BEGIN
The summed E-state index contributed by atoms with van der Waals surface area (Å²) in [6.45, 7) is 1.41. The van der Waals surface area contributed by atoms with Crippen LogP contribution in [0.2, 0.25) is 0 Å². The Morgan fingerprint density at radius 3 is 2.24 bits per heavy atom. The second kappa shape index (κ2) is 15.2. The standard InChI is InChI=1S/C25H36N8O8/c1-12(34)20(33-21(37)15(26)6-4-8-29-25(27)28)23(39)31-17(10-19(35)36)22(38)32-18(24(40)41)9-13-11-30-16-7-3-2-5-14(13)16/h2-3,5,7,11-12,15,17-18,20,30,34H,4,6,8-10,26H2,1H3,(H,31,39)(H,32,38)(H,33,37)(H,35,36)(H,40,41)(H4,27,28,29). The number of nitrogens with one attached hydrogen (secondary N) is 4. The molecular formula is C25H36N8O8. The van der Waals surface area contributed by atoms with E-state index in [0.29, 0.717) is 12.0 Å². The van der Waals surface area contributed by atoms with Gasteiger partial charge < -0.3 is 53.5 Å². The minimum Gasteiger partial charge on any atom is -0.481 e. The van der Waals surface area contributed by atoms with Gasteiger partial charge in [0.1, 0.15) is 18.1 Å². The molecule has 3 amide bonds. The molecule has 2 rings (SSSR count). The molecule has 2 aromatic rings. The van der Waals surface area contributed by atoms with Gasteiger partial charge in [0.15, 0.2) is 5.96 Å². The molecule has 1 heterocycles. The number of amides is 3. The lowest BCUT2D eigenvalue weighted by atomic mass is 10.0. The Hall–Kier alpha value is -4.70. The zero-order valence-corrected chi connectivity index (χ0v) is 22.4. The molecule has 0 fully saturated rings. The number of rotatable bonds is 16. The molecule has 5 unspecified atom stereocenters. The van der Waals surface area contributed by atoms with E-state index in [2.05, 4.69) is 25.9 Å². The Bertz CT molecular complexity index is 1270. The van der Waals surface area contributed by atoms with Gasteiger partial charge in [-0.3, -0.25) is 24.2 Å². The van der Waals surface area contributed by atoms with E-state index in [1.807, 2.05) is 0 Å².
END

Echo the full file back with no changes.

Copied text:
The summed E-state index contributed by atoms with van der Waals surface area (Å²) in [6.45, 7) is 1.41. The van der Waals surface area contributed by atoms with Crippen LogP contribution in [0.2, 0.25) is 0 Å². The Morgan fingerprint density at radius 3 is 2.24 bits per heavy atom. The second kappa shape index (κ2) is 15.2. The standard InChI is InChI=1S/C25H36N8O8/c1-12(34)20(33-21(37)15(26)6-4-8-29-25(27)28)23(39)31-17(10-19(35)36)22(38)32-18(24(40)41)9-13-11-30-16-7-3-2-5-14(13)16/h2-3,5,7,11-12,15,17-18,20,30,34H,4,6,8-10,26H2,1H3,(H,31,39)(H,32,38)(H,33,37)(H,35,36)(H,40,41)(H4,27,28,29). The number of nitrogens with one attached hydrogen (secondary N) is 4. The molecular formula is C25H36N8O8. The van der Waals surface area contributed by atoms with E-state index in [0.29, 0.717) is 12.0 Å². The van der Waals surface area contributed by atoms with Gasteiger partial charge < -0.3 is 53.5 Å². The minimum Gasteiger partial charge on any atom is -0.481 e. The van der Waals surface area contributed by atoms with Gasteiger partial charge in [0.1, 0.15) is 18.1 Å². The molecule has 3 amide bonds. The molecule has 2 rings (SSSR count). The molecule has 2 aromatic rings. The van der Waals surface area contributed by atoms with Gasteiger partial charge in [0.15, 0.2) is 5.96 Å². The molecule has 1 heterocycles. The number of amides is 3. The lowest BCUT2D eigenvalue weighted by atomic mass is 10.0. The Hall–Kier alpha value is -4.70. The zero-order valence-corrected chi connectivity index (χ0v) is 22.4. The molecule has 0 fully saturated rings. The number of rotatable bonds is 16. The molecule has 5 unspecified atom stereocenters. The van der Waals surface area contributed by atoms with E-state index in [2.05, 4.69) is 25.9 Å². The Bertz CT molecular complexity index is 1270. The van der Waals surface area contributed by atoms with Gasteiger partial charge in [-0.3, -0.25) is 24.2 Å². The van der Waals surface area contributed by atoms with E-state index in [1.807, 2.05) is 0 Å².